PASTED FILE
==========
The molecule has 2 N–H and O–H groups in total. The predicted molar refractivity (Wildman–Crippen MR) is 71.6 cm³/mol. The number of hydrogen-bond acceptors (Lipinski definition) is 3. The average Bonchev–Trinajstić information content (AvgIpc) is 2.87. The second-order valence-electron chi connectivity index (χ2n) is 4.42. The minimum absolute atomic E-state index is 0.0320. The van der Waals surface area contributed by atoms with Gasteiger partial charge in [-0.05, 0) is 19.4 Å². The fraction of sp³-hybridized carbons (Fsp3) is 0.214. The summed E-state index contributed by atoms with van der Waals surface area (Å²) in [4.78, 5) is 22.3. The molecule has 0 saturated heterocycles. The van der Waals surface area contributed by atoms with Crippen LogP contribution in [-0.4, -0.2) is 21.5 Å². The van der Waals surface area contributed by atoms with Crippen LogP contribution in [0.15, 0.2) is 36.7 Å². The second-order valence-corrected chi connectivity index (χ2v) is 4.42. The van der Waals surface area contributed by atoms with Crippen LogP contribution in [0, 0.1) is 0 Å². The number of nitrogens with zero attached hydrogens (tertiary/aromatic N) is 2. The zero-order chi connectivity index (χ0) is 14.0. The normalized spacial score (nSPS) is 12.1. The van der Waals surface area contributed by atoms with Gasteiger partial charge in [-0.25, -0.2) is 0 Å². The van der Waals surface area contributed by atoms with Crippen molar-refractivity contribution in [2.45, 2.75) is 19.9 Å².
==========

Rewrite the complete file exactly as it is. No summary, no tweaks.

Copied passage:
The molecule has 2 N–H and O–H groups in total. The predicted molar refractivity (Wildman–Crippen MR) is 71.6 cm³/mol. The number of hydrogen-bond acceptors (Lipinski definition) is 3. The average Bonchev–Trinajstić information content (AvgIpc) is 2.87. The second-order valence-electron chi connectivity index (χ2n) is 4.42. The minimum absolute atomic E-state index is 0.0320. The van der Waals surface area contributed by atoms with Gasteiger partial charge in [-0.05, 0) is 19.4 Å². The fraction of sp³-hybridized carbons (Fsp3) is 0.214. The summed E-state index contributed by atoms with van der Waals surface area (Å²) in [4.78, 5) is 22.3. The molecule has 0 saturated heterocycles. The van der Waals surface area contributed by atoms with Crippen LogP contribution in [-0.4, -0.2) is 21.5 Å². The van der Waals surface area contributed by atoms with Crippen LogP contribution in [0.15, 0.2) is 36.7 Å². The second-order valence-corrected chi connectivity index (χ2v) is 4.42. The van der Waals surface area contributed by atoms with Crippen LogP contribution in [0, 0.1) is 0 Å². The number of nitrogens with zero attached hydrogens (tertiary/aromatic N) is 2. The zero-order chi connectivity index (χ0) is 14.0. The normalized spacial score (nSPS) is 12.1. The van der Waals surface area contributed by atoms with Gasteiger partial charge in [-0.25, -0.2) is 0 Å². The van der Waals surface area contributed by atoms with Crippen molar-refractivity contribution in [2.45, 2.75) is 19.9 Å².